Major League Baseball suspended Los Angeles Dodgers pitcher Trevor Bauer for two full seasons without pay on Friday for breaking the league’s domestic violence and sexual assault rules, which he denies.
Bauer’s lengthy ban follows allegations that he battered and sexually abused a San Diego woman whom he met through social media last year.
She later applied for a restraining order, but it was denied. Prosecutors in Los Angeles concluded in February that there wasn’t enough evidence to establish the woman’s claims beyond a reasonable doubt.
Bauer has stated numerous times that everything between the two was voluntary.
In a statement released Friday, he stated, “In the strongest possible words, I deny committing any violation of the league’s domestic violence and sexual assault policies.”
“This action is being appealed, and I anticipate to win. My representatives and I have maintained the confidentiality of the proceedings throughout this period.”
Bauer will lose roughly $60 million in compensation if the penalty is upheld.
Bauer filed a federal lawsuit against his accuser earlier this week, less than three months after prosecutors chose not to pursue criminal charges against him. Bauer filed a lawsuit against the woman and one of her attorneys, Niranjan Fred Thiagarajah. People who claim to have been sexual assault victims are rarely identified by the Associated Press.
After the lady claimed that he choked her into unconsciousness, struck her repeatedly, and had anal sex with her without her consent during two sexual encounters last year, the complaint said that “the damage to Mr. Bauer has been tremendous.”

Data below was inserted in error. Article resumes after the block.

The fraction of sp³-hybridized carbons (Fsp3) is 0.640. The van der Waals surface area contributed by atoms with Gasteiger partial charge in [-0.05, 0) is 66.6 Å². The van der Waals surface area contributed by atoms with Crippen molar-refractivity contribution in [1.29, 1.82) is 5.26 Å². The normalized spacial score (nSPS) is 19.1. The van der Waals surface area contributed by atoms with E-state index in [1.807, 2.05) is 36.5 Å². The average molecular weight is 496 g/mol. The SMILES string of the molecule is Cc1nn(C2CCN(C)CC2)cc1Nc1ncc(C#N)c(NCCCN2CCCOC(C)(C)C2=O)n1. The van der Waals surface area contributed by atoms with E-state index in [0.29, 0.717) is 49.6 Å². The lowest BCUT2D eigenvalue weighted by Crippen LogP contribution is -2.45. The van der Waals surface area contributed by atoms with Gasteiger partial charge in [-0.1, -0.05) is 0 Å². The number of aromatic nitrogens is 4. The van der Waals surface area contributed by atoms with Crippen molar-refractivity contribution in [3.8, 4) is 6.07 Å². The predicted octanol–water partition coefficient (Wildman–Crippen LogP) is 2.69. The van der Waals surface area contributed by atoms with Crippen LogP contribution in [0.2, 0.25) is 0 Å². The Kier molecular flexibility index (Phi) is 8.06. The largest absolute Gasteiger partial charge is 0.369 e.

According to the pitcher, the two had hard sex at his Pasadena house at her request and adhered to pre-agreed limits. He claimed that each encounter ended with them joking and her staying the night.
Bauer was placed on administrative leave on July 2 as part of MLB and the players’ association’s joint domestic violence and sexual assault policy.
Bauer’s absence has been extended several times, and he has been paid his $32 million salary while on leave. On Friday, he was no longer compensated.
“In compliance with the rules of the Policy, the Commissioner’s Office will not publish any further statements at this point in time,” MLB said in a brief statement that didn’t go into depth about the investigation’s conclusions.
Bauer signed a three-year, $102 million contract with the Los Angeles Dodgers after earning his first Cy Young Award with the Cincinnati Reds in 2020. He didn’t throw again after June 29 and ended the season with an 8-2 record and 2.59 ERA in 17 outings. Last year, he received his $28 million paycheck.
The Dodgers issued a statement saying, “The Dodgers organization takes all claims of this sort extremely seriously and does not condone or excuse any acts of domestic abuse or sexual assault.”
“Since the inquiry began, we’ve completely cooperated with MLB, and we fully support MLB’s Joint Domestic Violence, Sexual Assault, and Child Abuse Policy, as well as the Commissioner’s enforcement of the Policy.
Trevor, we hear, has the right to challenge the Commissioner’s decision. As a result, we will refrain from making any more comments until the process is completed.”